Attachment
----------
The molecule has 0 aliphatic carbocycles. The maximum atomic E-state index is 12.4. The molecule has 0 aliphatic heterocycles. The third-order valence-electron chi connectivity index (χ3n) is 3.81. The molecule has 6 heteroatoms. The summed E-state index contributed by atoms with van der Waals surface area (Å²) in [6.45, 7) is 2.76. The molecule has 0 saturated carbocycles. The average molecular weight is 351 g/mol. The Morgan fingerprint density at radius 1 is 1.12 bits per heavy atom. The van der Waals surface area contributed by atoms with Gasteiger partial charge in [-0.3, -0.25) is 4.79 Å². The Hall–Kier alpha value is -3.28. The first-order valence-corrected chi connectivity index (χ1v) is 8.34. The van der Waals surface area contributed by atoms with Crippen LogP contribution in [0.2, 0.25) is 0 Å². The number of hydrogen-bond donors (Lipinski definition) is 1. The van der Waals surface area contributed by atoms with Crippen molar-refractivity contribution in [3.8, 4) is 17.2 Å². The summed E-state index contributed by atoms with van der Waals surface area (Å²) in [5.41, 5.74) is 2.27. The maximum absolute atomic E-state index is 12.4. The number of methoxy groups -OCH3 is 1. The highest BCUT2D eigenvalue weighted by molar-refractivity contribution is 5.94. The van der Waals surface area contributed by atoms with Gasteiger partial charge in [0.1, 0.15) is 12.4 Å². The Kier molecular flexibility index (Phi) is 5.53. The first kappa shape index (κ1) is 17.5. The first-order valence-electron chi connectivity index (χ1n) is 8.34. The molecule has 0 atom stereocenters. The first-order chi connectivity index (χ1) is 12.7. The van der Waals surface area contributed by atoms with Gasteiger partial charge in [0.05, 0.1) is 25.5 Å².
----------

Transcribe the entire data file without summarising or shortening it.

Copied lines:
The molecule has 0 aliphatic carbocycles. The maximum atomic E-state index is 12.4. The molecule has 0 aliphatic heterocycles. The third-order valence-electron chi connectivity index (χ3n) is 3.81. The molecule has 6 heteroatoms. The summed E-state index contributed by atoms with van der Waals surface area (Å²) in [6.45, 7) is 2.76. The molecule has 0 saturated carbocycles. The average molecular weight is 351 g/mol. The Morgan fingerprint density at radius 1 is 1.12 bits per heavy atom. The van der Waals surface area contributed by atoms with Gasteiger partial charge in [-0.3, -0.25) is 4.79 Å². The Hall–Kier alpha value is -3.28. The first-order valence-corrected chi connectivity index (χ1v) is 8.34. The van der Waals surface area contributed by atoms with Crippen LogP contribution in [0.2, 0.25) is 0 Å². The number of hydrogen-bond donors (Lipinski definition) is 1. The van der Waals surface area contributed by atoms with Crippen molar-refractivity contribution in [3.8, 4) is 17.2 Å². The summed E-state index contributed by atoms with van der Waals surface area (Å²) in [5.41, 5.74) is 2.27. The maximum absolute atomic E-state index is 12.4. The number of methoxy groups -OCH3 is 1. The highest BCUT2D eigenvalue weighted by molar-refractivity contribution is 5.94. The van der Waals surface area contributed by atoms with Gasteiger partial charge in [0.1, 0.15) is 12.4 Å². The Kier molecular flexibility index (Phi) is 5.53. The first kappa shape index (κ1) is 17.5. The first-order valence-electron chi connectivity index (χ1n) is 8.34. The molecule has 0 atom stereocenters. The first-order chi connectivity index (χ1) is 12.7. The van der Waals surface area contributed by atoms with Gasteiger partial charge in [0.05, 0.1) is 25.5 Å².